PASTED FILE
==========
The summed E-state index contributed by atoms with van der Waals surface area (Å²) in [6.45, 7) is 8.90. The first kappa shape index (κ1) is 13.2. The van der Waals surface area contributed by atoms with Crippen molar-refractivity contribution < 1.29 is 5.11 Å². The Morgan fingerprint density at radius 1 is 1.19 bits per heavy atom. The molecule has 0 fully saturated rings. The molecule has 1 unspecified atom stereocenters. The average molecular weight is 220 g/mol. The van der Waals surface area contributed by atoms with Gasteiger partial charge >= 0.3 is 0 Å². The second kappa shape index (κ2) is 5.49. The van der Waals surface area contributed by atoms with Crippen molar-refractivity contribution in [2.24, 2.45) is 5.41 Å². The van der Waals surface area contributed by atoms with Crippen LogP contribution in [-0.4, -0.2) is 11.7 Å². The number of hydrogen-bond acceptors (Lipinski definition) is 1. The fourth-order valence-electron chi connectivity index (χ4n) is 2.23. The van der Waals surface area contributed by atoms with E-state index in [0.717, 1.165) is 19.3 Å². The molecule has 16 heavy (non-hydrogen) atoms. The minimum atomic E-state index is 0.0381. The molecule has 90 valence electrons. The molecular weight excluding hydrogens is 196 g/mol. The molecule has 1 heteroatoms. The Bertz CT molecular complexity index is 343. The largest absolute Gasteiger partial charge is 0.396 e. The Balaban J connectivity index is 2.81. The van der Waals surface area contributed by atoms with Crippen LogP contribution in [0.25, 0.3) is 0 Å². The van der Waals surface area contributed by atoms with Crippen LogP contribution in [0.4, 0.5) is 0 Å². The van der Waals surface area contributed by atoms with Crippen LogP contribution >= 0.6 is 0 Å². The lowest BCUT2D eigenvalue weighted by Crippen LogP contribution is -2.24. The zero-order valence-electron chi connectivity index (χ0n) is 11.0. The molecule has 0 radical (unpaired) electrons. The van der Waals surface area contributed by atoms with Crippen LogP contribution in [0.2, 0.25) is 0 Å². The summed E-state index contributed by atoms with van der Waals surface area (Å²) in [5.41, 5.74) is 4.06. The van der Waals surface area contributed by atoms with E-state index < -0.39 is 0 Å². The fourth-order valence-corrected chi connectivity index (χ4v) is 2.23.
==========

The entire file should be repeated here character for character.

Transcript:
The summed E-state index contributed by atoms with van der Waals surface area (Å²) in [6.45, 7) is 8.90. The first kappa shape index (κ1) is 13.2. The van der Waals surface area contributed by atoms with Crippen molar-refractivity contribution < 1.29 is 5.11 Å². The Morgan fingerprint density at radius 1 is 1.19 bits per heavy atom. The molecule has 0 fully saturated rings. The molecule has 1 unspecified atom stereocenters. The average molecular weight is 220 g/mol. The van der Waals surface area contributed by atoms with Gasteiger partial charge >= 0.3 is 0 Å². The second kappa shape index (κ2) is 5.49. The van der Waals surface area contributed by atoms with Crippen molar-refractivity contribution in [2.24, 2.45) is 5.41 Å². The van der Waals surface area contributed by atoms with Crippen LogP contribution in [-0.4, -0.2) is 11.7 Å². The number of hydrogen-bond acceptors (Lipinski definition) is 1. The fourth-order valence-electron chi connectivity index (χ4n) is 2.23. The van der Waals surface area contributed by atoms with E-state index in [0.717, 1.165) is 19.3 Å². The molecule has 16 heavy (non-hydrogen) atoms. The minimum atomic E-state index is 0.0381. The molecule has 90 valence electrons. The molecular weight excluding hydrogens is 196 g/mol. The molecule has 1 heteroatoms. The Bertz CT molecular complexity index is 343. The largest absolute Gasteiger partial charge is 0.396 e. The Balaban J connectivity index is 2.81. The van der Waals surface area contributed by atoms with Crippen LogP contribution in [0.25, 0.3) is 0 Å². The van der Waals surface area contributed by atoms with Crippen LogP contribution in [0.4, 0.5) is 0 Å². The van der Waals surface area contributed by atoms with Crippen LogP contribution >= 0.6 is 0 Å². The lowest BCUT2D eigenvalue weighted by Crippen LogP contribution is -2.24. The zero-order valence-electron chi connectivity index (χ0n) is 11.0. The molecule has 0 radical (unpaired) electrons. The van der Waals surface area contributed by atoms with Crippen LogP contribution in [0.2, 0.25) is 0 Å². The summed E-state index contributed by atoms with van der Waals surface area (Å²) in [5.41, 5.74) is 4.06. The van der Waals surface area contributed by atoms with E-state index < -0.39 is 0 Å². The fourth-order valence-corrected chi connectivity index (χ4v) is 2.23.